BIG “I” OPPOSES A.G. INTERVENTION IN INCENTIVE COMPENSATION
But encouraged by Chubb Guaranteed Supplemental Compensation Program
ALEXANDRIA, Va., Dec. 21, 2006—The Independent Insurance Agents & Brokers of America (the Big “I”) is disappointed to see another settlement out of New York Attorney General Eliot Spitzer’s office that bans the payment of contingent compensation that is entirely legal. The settlement is with Chubb Corp. and was joined by the attorneys general of Connecticut and Illinois.
Chubb’s settlement announced today marks an end to the company’s offering of contingent compensation calculated retrospectively at the end of a production year in all lines of insurance, and the start of a new system of supplemental compensation in 2007. Chubb’s new Guaranteed Supplemental Compensation (GSC) program will provide agents with supplemental compensation based on their past performance and results with the company, which Chubb expects overall to be “substantially equivalent” to past contingent compensation it paid.
“It is well known that we strongly disagree with the actions of regulators and attorneys general to ban payment to agents of any legal form of compensation,” says Big “I” CEO Robert A. Rusbuldt. “Incentive compensation is a perfectly legal way to compensate salespeople in virtually all industries across America, and to eliminate the right of any business to determine how to lawfully reward its sales force punishes an entire industry for the improper actions of a few. However, Chubb has provided a clear plan about how it will compensate agents and brokers in the future, and we commend Chubb for providing this information and letting agents know what the future holds for them.”
“Chubb’s announcement today explaining the parameters of its plan for the future to reward sales excellence via a Guaranteed Supplemental Compensation program provides some certainty in an evolving and unpredictable business environment, and agents value this type of communication about what the future holds for them,” says Big “I” President Alex Soto.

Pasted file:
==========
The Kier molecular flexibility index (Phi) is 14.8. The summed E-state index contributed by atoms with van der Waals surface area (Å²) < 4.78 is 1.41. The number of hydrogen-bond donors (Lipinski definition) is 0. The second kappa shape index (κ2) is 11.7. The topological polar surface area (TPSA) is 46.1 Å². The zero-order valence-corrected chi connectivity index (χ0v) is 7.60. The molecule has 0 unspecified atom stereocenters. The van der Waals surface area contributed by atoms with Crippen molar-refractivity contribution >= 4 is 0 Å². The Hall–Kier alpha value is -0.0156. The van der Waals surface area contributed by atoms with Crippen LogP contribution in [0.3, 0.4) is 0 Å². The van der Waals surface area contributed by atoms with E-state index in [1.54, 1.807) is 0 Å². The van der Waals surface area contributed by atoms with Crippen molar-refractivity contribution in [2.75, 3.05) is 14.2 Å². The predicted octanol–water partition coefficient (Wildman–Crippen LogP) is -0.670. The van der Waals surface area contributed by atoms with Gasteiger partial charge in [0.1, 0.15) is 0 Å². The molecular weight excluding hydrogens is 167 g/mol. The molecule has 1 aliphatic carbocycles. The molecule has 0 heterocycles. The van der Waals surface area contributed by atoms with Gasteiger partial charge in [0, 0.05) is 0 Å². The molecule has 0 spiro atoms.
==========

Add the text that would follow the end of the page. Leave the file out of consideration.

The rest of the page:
The Big “I” continues to defend and support incentive compensation as a legal, legitimate form of compensation that is employed in all sales-based industries. Any compensation system can be abused, but the problem lies with those few who abuse it, not the system itself.
“Certainly, it is true that a few bad actors in the commercial lines sector abused the incentive compensation system, and anyone who breaks the law should face the consequences,” says Debra Perkins, Big “I” executive vice president and general counsel. “However, state attorneys general should not be determining through settlement agreements business practices for companies that are already complying with the law.”
“Chubb has taken a bold step by the development and announcement of its Guaranteed Supplemental Compensation program. The Big ‘I’ will continue its dialogue with individual companies as well as its other work in the industry to preserve the right of carriers to fairly compensate agents,” says Rusbuldt.
Founded in 1896, IIABA (the Big “I”) is the nation’s oldest and largest national association of independent insurance agents and brokers, representing a network of more than 300,000 agents, brokers and their employees nationally. Its members are businesses that offer customers a choice of policies from a variety of insurance companies. Independent agents and brokers offer all lines of insurance—property, casualty, life, and health—as well as employee benefit plans and retirement products. Web address: www.independentagent.com.